May 13, 2011

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Nation-States, the UN, and the Illicit War in Libya

We have watched the various rebellions in the Middle East with the sadness that comes from having predicted the events years ago and realizing that these revolts are in response to the natural desire for a proper, personal government based upon joint moral obligations and that successful rebellions may, in the long term, be worse than the status quo because the rebels only know what they don't want.

But our greatest sadness is reserved for what is happening in Libya, which shows the inherent contradictions of Western democracies as well as the decline of their military power.

Others have spent a great deal of energy discussing the military weaknesses of the European powers exposed by this debacle, so we will focus on the seemingly-ignored contradictions blatantly displayed by the Western democracies.

The only true legal definition of a nation-state is from the Montevideo Convention on the Rights and Duties of States in 1933. This convention defines a nation-state as follows;

The state as a person of international law should possess the following qualifications: (a) a permanent population; (b) a defined territory; (c) government; and (d) capacity to enter into relations with the other states.”

The Convention goes on to explain in Article 3 that;

“The state has the right to defend its integrity and independence, to provide for its conservation and prosperity, and consequently to organize itself as it sees fit, to legislate upon its interests, administer its services, and to define the jurisdiction and competence of its courts.”

In other words, a nation-state can defend itself from invasion ('independence') and rebellion ('integrity') as well as define its own government, etc.

Article 8 is very straightforward, although often ignored;

“No state has the right to intervene in the internal or external affairs of another.”

So the Montevideo Convention is very clear; a nation-state has the right to suppress rebellion and other nation-states are forbidden to invade one another or to aid the internal rebellion of another state.

Now, the Montevideo Convention is largely about the Western Hemisphere, so it might not apply to Europe... except that the UN Charter repeats the key points of the Montevideo Convention and add to them. For example, Article 2, paragraph 4 states;

“All Members shall refrain in their international relations from the threat or use of force against the territorial integrity or political independence of any state, or in any other manner inconsistent with the Purposes of the United Nations.”

Article 51 goes on to say;

“"Nothing in the present Charter shall impair the inherent right of individual or collective self- defence if an armed attack occurs against a Member of the United Nations”

And last, the Nuremberg Trials established the notion of a 'Crime against Peace', or 'the unlawful initiation of force to permanently deprive a nation-state of territory, political independence, and/or sovereignty'. This concept is repeated in the UN Charter in various places, as well as other treaties.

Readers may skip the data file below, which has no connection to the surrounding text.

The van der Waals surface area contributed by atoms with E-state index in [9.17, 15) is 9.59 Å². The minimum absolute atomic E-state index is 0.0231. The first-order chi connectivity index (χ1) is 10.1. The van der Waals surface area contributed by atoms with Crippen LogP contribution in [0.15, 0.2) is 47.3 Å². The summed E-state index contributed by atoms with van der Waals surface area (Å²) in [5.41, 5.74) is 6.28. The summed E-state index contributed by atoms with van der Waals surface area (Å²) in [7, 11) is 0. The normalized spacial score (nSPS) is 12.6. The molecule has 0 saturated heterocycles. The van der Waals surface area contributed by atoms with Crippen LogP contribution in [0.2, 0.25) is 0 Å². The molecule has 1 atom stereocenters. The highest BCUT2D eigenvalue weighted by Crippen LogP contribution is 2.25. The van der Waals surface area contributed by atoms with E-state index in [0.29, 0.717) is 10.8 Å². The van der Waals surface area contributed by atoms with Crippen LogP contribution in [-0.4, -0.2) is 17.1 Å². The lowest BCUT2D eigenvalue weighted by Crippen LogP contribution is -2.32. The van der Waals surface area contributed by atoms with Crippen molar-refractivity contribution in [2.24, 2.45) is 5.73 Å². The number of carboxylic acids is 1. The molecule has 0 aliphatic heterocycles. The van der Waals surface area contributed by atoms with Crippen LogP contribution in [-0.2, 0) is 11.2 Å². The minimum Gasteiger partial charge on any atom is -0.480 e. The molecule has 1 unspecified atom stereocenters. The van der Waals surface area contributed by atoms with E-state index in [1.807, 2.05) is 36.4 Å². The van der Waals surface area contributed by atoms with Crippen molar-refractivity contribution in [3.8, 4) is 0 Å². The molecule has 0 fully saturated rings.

Or, in brief, any nation has the right to defend itself from both external invasions and internal rebellions. Also, no nation that is a signatory of the Montevideo Convention or the UN Charter can use force against another member without a Security Council resolution. Of course, a Security Council resolution cannot deny a member the right to defend itself against invasion or rebellion (as per the charter).

And yet a handful of members of the UN are attacking Libya, a fellow UN member, in blatant violation of the UN Charter. While the Security Council authorized the use of military force against Libya under the pretext of 'protecting the human rights of Libyans' the actions themselves are in direct support of an armed rebellion aimed at overthrowing the Libyan government, including direct attempts to kills the current head of the Libyan government. Of special interest (and irony) is the fact that Libya was chair of the UN Human Rights Cimmission from 2003 until 2006 and was re-selected to be on the Commission less than a year before some UN members began bombing them.

Edan is no friend to the current government of Libya and does not support them directly or indirectly. Indeed, in the opinion of HRM Richard the fact that Libya is a member of the UN is an indictment of the UN itself. But the fact remains: Libya is a member of the UN and thus is entitled to the equal protection of the law. Indeed, in a modern, secular state that eschews a monarch, a faith, or any overt moral code, the only source of justice can be the laws as they are written. When a secular democracy ignores its own laws and treaties to do what expedient it is abandoning its only ethical compass, an act that is even more dangerous when it is popular with the voters because it reinforces that in a democracy you can do whatever you like so long as enough voters like it.